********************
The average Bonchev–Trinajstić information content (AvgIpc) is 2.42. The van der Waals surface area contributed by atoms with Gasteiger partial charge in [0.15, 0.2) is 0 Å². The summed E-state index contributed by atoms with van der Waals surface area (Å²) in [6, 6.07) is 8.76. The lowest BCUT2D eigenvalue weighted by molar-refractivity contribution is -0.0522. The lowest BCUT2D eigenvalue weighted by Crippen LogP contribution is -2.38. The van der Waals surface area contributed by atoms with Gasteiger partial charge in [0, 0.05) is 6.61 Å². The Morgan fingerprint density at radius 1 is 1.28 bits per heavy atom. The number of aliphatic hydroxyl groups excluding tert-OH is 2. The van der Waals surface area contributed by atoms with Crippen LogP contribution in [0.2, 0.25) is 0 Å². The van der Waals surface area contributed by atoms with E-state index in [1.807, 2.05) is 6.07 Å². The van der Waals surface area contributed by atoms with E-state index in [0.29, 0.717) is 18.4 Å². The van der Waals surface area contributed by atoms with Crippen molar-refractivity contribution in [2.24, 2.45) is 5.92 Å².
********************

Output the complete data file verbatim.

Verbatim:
The average Bonchev–Trinajstić information content (AvgIpc) is 2.42. The van der Waals surface area contributed by atoms with Gasteiger partial charge in [0.15, 0.2) is 0 Å². The summed E-state index contributed by atoms with van der Waals surface area (Å²) in [6, 6.07) is 8.76. The lowest BCUT2D eigenvalue weighted by molar-refractivity contribution is -0.0522. The lowest BCUT2D eigenvalue weighted by Crippen LogP contribution is -2.38. The van der Waals surface area contributed by atoms with Gasteiger partial charge in [0, 0.05) is 6.61 Å². The Morgan fingerprint density at radius 1 is 1.28 bits per heavy atom. The number of aliphatic hydroxyl groups excluding tert-OH is 2. The van der Waals surface area contributed by atoms with Crippen LogP contribution in [0.2, 0.25) is 0 Å². The van der Waals surface area contributed by atoms with E-state index in [1.807, 2.05) is 6.07 Å². The van der Waals surface area contributed by atoms with E-state index in [0.29, 0.717) is 18.4 Å². The van der Waals surface area contributed by atoms with Crippen molar-refractivity contribution in [2.24, 2.45) is 5.92 Å².